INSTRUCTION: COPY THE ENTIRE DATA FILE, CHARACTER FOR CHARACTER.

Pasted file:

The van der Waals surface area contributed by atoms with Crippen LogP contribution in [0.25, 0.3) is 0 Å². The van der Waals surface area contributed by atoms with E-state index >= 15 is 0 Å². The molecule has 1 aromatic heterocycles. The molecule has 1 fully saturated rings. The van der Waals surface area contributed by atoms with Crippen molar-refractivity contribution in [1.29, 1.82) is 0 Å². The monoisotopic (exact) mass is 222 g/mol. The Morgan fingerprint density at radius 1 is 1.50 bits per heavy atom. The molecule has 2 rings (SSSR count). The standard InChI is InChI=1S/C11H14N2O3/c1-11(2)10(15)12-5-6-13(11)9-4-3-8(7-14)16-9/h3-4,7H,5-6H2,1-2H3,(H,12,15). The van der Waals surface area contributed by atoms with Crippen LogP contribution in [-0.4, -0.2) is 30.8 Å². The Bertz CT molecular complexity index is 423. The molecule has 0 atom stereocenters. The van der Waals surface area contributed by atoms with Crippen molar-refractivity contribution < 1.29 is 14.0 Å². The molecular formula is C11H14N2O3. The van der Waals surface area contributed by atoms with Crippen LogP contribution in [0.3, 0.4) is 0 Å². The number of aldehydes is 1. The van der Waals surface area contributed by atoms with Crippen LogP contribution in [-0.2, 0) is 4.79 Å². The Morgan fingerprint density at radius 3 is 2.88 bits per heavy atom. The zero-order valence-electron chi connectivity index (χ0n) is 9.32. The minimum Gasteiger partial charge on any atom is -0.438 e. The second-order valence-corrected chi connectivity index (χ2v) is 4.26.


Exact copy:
The van der Waals surface area contributed by atoms with Crippen LogP contribution in [0.25, 0.3) is 0 Å². The van der Waals surface area contributed by atoms with E-state index >= 15 is 0 Å². The molecule has 1 aromatic heterocycles. The molecule has 1 fully saturated rings. The van der Waals surface area contributed by atoms with Crippen molar-refractivity contribution in [1.29, 1.82) is 0 Å². The monoisotopic (exact) mass is 222 g/mol. The Morgan fingerprint density at radius 1 is 1.50 bits per heavy atom. The molecule has 2 rings (SSSR count). The standard InChI is InChI=1S/C11H14N2O3/c1-11(2)10(15)12-5-6-13(11)9-4-3-8(7-14)16-9/h3-4,7H,5-6H2,1-2H3,(H,12,15). The van der Waals surface area contributed by atoms with Crippen LogP contribution in [-0.4, -0.2) is 30.8 Å². The Bertz CT molecular complexity index is 423. The molecule has 0 atom stereocenters. The van der Waals surface area contributed by atoms with Crippen molar-refractivity contribution < 1.29 is 14.0 Å². The molecular formula is C11H14N2O3. The van der Waals surface area contributed by atoms with Crippen LogP contribution in [0.3, 0.4) is 0 Å². The number of aldehydes is 1. The van der Waals surface area contributed by atoms with Crippen LogP contribution in [-0.2, 0) is 4.79 Å². The Morgan fingerprint density at radius 3 is 2.88 bits per heavy atom. The zero-order valence-electron chi connectivity index (χ0n) is 9.32. The minimum Gasteiger partial charge on any atom is -0.438 e. The second-order valence-corrected chi connectivity index (χ2v) is 4.26.